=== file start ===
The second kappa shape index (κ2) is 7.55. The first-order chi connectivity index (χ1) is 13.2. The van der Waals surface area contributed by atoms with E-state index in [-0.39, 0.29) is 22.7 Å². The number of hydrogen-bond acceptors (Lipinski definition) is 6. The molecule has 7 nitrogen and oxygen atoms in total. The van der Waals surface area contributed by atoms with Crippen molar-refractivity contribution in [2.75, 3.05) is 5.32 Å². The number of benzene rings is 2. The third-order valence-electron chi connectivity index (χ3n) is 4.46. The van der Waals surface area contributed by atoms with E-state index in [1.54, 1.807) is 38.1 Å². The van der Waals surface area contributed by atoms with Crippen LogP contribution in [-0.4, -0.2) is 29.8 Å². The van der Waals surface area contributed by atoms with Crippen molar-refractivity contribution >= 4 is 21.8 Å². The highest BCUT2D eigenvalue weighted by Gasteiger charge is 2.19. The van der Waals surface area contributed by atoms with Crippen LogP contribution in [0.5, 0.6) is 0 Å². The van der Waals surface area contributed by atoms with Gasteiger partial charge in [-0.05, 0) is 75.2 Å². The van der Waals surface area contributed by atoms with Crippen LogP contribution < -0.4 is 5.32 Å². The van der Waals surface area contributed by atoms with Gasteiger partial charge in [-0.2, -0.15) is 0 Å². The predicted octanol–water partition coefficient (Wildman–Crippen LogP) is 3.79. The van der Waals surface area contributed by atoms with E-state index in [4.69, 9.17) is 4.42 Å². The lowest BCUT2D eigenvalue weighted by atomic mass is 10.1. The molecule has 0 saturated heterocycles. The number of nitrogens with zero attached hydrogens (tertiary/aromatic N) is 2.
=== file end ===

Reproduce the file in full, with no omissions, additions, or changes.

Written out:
The second kappa shape index (κ2) is 7.55. The first-order chi connectivity index (χ1) is 13.2. The van der Waals surface area contributed by atoms with E-state index in [-0.39, 0.29) is 22.7 Å². The number of hydrogen-bond acceptors (Lipinski definition) is 6. The molecule has 7 nitrogen and oxygen atoms in total. The van der Waals surface area contributed by atoms with Crippen molar-refractivity contribution in [2.75, 3.05) is 5.32 Å². The number of benzene rings is 2. The third-order valence-electron chi connectivity index (χ3n) is 4.46. The van der Waals surface area contributed by atoms with E-state index in [1.54, 1.807) is 38.1 Å². The van der Waals surface area contributed by atoms with Crippen LogP contribution in [-0.4, -0.2) is 29.8 Å². The van der Waals surface area contributed by atoms with Crippen molar-refractivity contribution >= 4 is 21.8 Å². The highest BCUT2D eigenvalue weighted by Gasteiger charge is 2.19. The van der Waals surface area contributed by atoms with Crippen LogP contribution in [0.5, 0.6) is 0 Å². The van der Waals surface area contributed by atoms with Gasteiger partial charge in [-0.05, 0) is 75.2 Å². The van der Waals surface area contributed by atoms with Crippen LogP contribution < -0.4 is 5.32 Å². The van der Waals surface area contributed by atoms with Gasteiger partial charge in [-0.2, -0.15) is 0 Å². The predicted octanol–water partition coefficient (Wildman–Crippen LogP) is 3.79. The van der Waals surface area contributed by atoms with E-state index in [4.69, 9.17) is 4.42 Å². The lowest BCUT2D eigenvalue weighted by atomic mass is 10.1. The molecule has 0 saturated heterocycles. The number of nitrogens with zero attached hydrogens (tertiary/aromatic N) is 2.